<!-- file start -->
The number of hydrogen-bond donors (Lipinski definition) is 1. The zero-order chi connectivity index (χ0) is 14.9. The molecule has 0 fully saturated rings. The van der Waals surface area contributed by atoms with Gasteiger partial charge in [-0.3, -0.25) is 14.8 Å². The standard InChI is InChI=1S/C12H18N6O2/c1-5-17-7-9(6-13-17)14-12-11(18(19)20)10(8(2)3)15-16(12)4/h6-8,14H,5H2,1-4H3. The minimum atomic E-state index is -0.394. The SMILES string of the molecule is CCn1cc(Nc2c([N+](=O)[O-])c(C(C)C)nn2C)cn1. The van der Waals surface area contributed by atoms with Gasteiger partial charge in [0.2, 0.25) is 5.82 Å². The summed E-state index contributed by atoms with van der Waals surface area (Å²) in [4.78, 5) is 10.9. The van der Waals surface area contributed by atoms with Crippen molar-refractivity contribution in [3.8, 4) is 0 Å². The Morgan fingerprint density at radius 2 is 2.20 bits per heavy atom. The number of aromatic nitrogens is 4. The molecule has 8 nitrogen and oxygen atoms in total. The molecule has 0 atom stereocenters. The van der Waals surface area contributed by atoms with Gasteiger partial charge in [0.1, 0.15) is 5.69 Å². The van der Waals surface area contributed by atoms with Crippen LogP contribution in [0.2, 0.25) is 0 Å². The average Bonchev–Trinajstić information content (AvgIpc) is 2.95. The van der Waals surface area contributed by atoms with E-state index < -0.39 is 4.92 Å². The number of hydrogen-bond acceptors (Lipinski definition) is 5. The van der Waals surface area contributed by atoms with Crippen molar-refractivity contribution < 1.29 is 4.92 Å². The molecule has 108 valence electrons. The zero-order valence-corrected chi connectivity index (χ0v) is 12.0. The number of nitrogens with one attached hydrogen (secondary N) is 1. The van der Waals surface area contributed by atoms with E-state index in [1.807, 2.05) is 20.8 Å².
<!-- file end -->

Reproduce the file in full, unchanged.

The number of hydrogen-bond donors (Lipinski definition) is 1. The zero-order chi connectivity index (χ0) is 14.9. The molecule has 0 fully saturated rings. The van der Waals surface area contributed by atoms with Gasteiger partial charge in [-0.3, -0.25) is 14.8 Å². The standard InChI is InChI=1S/C12H18N6O2/c1-5-17-7-9(6-13-17)14-12-11(18(19)20)10(8(2)3)15-16(12)4/h6-8,14H,5H2,1-4H3. The minimum atomic E-state index is -0.394. The SMILES string of the molecule is CCn1cc(Nc2c([N+](=O)[O-])c(C(C)C)nn2C)cn1. The van der Waals surface area contributed by atoms with Gasteiger partial charge in [0.2, 0.25) is 5.82 Å². The summed E-state index contributed by atoms with van der Waals surface area (Å²) in [4.78, 5) is 10.9. The van der Waals surface area contributed by atoms with Crippen molar-refractivity contribution in [3.8, 4) is 0 Å². The Morgan fingerprint density at radius 2 is 2.20 bits per heavy atom. The number of aromatic nitrogens is 4. The molecule has 8 nitrogen and oxygen atoms in total. The molecule has 0 atom stereocenters. The van der Waals surface area contributed by atoms with Gasteiger partial charge in [0.1, 0.15) is 5.69 Å². The van der Waals surface area contributed by atoms with Crippen LogP contribution in [0.2, 0.25) is 0 Å². The average Bonchev–Trinajstić information content (AvgIpc) is 2.95. The van der Waals surface area contributed by atoms with E-state index < -0.39 is 4.92 Å². The number of hydrogen-bond acceptors (Lipinski definition) is 5. The van der Waals surface area contributed by atoms with Crippen molar-refractivity contribution < 1.29 is 4.92 Å². The molecule has 108 valence electrons. The zero-order valence-corrected chi connectivity index (χ0v) is 12.0. The number of nitrogens with one attached hydrogen (secondary N) is 1. The van der Waals surface area contributed by atoms with E-state index in [1.807, 2.05) is 20.8 Å².